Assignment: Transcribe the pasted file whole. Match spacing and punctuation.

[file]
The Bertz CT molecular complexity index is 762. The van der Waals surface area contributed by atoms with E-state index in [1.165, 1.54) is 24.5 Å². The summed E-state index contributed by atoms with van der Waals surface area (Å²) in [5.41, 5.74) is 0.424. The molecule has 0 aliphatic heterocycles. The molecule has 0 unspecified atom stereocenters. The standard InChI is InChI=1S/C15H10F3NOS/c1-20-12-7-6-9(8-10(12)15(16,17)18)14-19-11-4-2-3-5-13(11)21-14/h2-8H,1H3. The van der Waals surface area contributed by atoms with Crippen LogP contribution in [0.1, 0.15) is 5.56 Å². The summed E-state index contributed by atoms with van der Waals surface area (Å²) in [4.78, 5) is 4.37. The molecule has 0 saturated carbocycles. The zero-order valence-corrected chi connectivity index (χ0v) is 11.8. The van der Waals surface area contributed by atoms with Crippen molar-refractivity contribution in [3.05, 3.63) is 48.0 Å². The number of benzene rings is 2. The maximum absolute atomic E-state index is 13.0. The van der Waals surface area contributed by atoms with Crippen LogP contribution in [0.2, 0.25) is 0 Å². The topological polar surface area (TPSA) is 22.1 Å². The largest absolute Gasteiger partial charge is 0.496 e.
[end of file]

The Bertz CT molecular complexity index is 762. The van der Waals surface area contributed by atoms with E-state index in [1.165, 1.54) is 24.5 Å². The summed E-state index contributed by atoms with van der Waals surface area (Å²) in [5.41, 5.74) is 0.424. The molecule has 0 aliphatic heterocycles. The molecule has 0 unspecified atom stereocenters. The standard InChI is InChI=1S/C15H10F3NOS/c1-20-12-7-6-9(8-10(12)15(16,17)18)14-19-11-4-2-3-5-13(11)21-14/h2-8H,1H3. The van der Waals surface area contributed by atoms with Crippen LogP contribution in [0.1, 0.15) is 5.56 Å². The summed E-state index contributed by atoms with van der Waals surface area (Å²) in [4.78, 5) is 4.37. The molecule has 0 saturated carbocycles. The zero-order valence-corrected chi connectivity index (χ0v) is 11.8. The van der Waals surface area contributed by atoms with Crippen molar-refractivity contribution in [3.05, 3.63) is 48.0 Å². The number of benzene rings is 2. The maximum absolute atomic E-state index is 13.0. The van der Waals surface area contributed by atoms with Crippen LogP contribution in [0.2, 0.25) is 0 Å². The topological polar surface area (TPSA) is 22.1 Å². The largest absolute Gasteiger partial charge is 0.496 e.